In general, the situation with industrial metals is increasingly beginning to resemble an “arms race,” guerrilla actions, and even open war.
Have you heard of the abduction of copper from cell towers? About the multimillion-dollar losses of non-ferrous metals in the cut communication cables? About sewer manhole covers disappearing at night? No that's not Ryazan. This is California and Michigan.

What is it?
Juggler tired?

Have you ever traveled in a car with the gas pedal pressed into the floor itself?
The problem of controlling something in such modes, with the regulator almost on a stop, is simple — the machine (reactor, amplifier, locomotive, whatever, any object of regulation) already without control accounting is in some strange, unusual mode. Even if the basic parameters are normal, then something more / already close to the stop.

We drove on slippery road after a thunderstorm? Everything is in order - and suddenly it turns out that the usual pressing of the brake before a turn leads to (surprise!) Complete locking of all the wheels, entering this turn with the skid and going into the ditch.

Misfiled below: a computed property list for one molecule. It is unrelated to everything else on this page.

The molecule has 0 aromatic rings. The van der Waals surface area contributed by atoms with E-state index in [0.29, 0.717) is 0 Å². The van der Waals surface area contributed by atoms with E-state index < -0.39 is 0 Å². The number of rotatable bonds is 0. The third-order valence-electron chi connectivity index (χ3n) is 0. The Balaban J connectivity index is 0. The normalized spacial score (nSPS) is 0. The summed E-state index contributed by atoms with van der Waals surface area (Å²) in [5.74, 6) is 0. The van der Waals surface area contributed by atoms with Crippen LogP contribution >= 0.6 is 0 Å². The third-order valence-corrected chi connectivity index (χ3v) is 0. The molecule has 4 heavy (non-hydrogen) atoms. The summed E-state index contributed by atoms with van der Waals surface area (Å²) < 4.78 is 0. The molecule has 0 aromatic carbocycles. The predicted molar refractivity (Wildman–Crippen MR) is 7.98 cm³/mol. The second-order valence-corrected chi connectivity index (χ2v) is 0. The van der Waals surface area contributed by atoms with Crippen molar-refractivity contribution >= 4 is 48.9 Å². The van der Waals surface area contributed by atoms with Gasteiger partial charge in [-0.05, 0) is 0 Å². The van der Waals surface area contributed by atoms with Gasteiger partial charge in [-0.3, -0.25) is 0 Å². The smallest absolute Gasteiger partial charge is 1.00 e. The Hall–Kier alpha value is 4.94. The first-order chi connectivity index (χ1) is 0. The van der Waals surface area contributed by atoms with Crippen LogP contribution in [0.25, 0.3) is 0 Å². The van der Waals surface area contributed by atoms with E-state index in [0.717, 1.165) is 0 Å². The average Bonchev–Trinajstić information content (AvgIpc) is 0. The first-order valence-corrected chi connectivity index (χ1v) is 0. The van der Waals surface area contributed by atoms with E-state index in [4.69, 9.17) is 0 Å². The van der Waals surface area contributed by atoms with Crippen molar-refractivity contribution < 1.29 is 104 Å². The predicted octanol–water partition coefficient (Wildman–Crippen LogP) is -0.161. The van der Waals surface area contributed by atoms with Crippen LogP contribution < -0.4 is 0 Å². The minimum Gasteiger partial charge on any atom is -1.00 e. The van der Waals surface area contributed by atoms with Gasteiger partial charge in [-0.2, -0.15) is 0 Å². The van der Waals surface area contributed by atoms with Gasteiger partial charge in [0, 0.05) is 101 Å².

In a normal market situation - the price is slightly up, the volumes of metals have increased, but now for some reason everything is quite the opposite - the price is not a little bit of a fig, but immediately to heaven, and the growth in the production of metals - from the bottom.

So the planes are fighting like that with all the crews and passengers, EXTREMELY breaking into a corkscrew (although it just flew, well, you will think that it is somehow slow and from a big angle), the reactors are screaming, the power systems of Moscow or New York are falling apart.